The Magicians is one of the most talked about fantasy novels of recent years - it's garnered a lot of mainstream attention, and it's generally considered a crossover into literary fiction. It's also divided sf fans (and readers in general). I expected it to make a few more nominee lists in the major awards, and the fact that such a successful and well-reviewed fantasy novel has not says a lot.
I should also note that we discussed this book last night at the excellent Books & Bars bookclub in Minneapolis - it combines two of my favorite things: books and alcohol. Lev Grossman did a skypechat with us, which added some nice perspective to the work.
The Magicians follows Quentin Coldwater, a gifted high schooler who is recruited to the magical college of Brakebills. There he runs into a cast of nerdy girls, effete upperclassman, and overachieving rivals, while entering into house tournaments in magical games, learning spells and potions, and facing supernatural menaces. Okay, so it probably sounds a little familiar. The Magicians is often described as an "adult Harry Potter," and that's exactly what it is...when it's at its worst. And, don't read "adult" as mature; in the early sections there's generally less emotional maturity than Harry Potter but more sex and drug abuse. The novel can feel awfully derivative, and I thought it was interesting that Grossman went out of his way to point out during our Skypechat that he wrote the earliest portions of The Magicians before he'd even heard of J. K. Rowling. The emotional immaturity also means that the characters can get on your nerves. Quentin, especially, wallows in depression and drugs, and makes some extremely bad choices. Whether this is more reflective of the real college experience seems to be one of the issues that divides readers, but I do think it's the characters who are immature, not the novel itself.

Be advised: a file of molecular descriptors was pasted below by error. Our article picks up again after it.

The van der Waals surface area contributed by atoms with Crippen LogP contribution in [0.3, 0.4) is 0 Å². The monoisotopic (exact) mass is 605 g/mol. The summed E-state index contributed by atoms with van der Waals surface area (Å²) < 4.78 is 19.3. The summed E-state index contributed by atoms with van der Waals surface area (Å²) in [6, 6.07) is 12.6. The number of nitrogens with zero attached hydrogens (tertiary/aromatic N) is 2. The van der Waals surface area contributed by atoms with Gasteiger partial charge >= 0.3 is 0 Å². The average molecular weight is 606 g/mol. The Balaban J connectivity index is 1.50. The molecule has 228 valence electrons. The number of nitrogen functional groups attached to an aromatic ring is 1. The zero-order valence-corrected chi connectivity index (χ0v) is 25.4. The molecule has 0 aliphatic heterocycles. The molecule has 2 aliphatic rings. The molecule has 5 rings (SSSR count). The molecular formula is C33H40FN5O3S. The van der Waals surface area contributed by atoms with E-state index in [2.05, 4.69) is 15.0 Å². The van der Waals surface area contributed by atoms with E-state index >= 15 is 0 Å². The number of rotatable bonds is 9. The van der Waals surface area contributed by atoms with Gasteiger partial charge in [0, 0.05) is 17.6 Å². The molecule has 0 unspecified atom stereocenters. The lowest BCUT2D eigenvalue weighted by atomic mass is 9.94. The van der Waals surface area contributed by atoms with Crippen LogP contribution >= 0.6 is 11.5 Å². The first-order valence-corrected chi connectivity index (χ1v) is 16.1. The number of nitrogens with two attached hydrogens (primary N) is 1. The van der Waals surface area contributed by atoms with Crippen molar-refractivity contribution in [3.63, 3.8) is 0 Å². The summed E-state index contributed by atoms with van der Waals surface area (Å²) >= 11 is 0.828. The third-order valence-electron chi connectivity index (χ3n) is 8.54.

Furthermore, there is more to this novel than a speedy, low-rent Harry Potter knockoff with self-involved characters. Into the second half, the The Magicians begins to take some interesting turns and ask some more challenging questions about its subject matter. I don't really want to spoil anything, but it does become clear that Hogwarts isn't the only fantasy fiction target in Grossman's sights. I think that Fillory, an analogue for C. S. Lewis's Narnia books that Quentin grow up loving, is Grossman's best creation here.
More importantly, the novel has a lot to say about fantasy readers and the role of escapist fiction. There's a very interesting tap dance going on here: it's an homage, even a love letter, to fantasy classics from Narnia to Earthsea to Harry Potter. At the same time, Grossman asks how fantasy readers (especially himself; Grossman proclaimed his devotion to the genre multiple times in our chat) can deal with the existential disappointment of the real world. And, of course, this existential disappointment has all sorts of analogues: the many talented college and graduate students who find no jobs waiting for them when they finish...or jobs that they detest, for instance. It's a novel about finding your place in the world. I can't say it has great answers, but it poses the questions in ways that I found very interesting.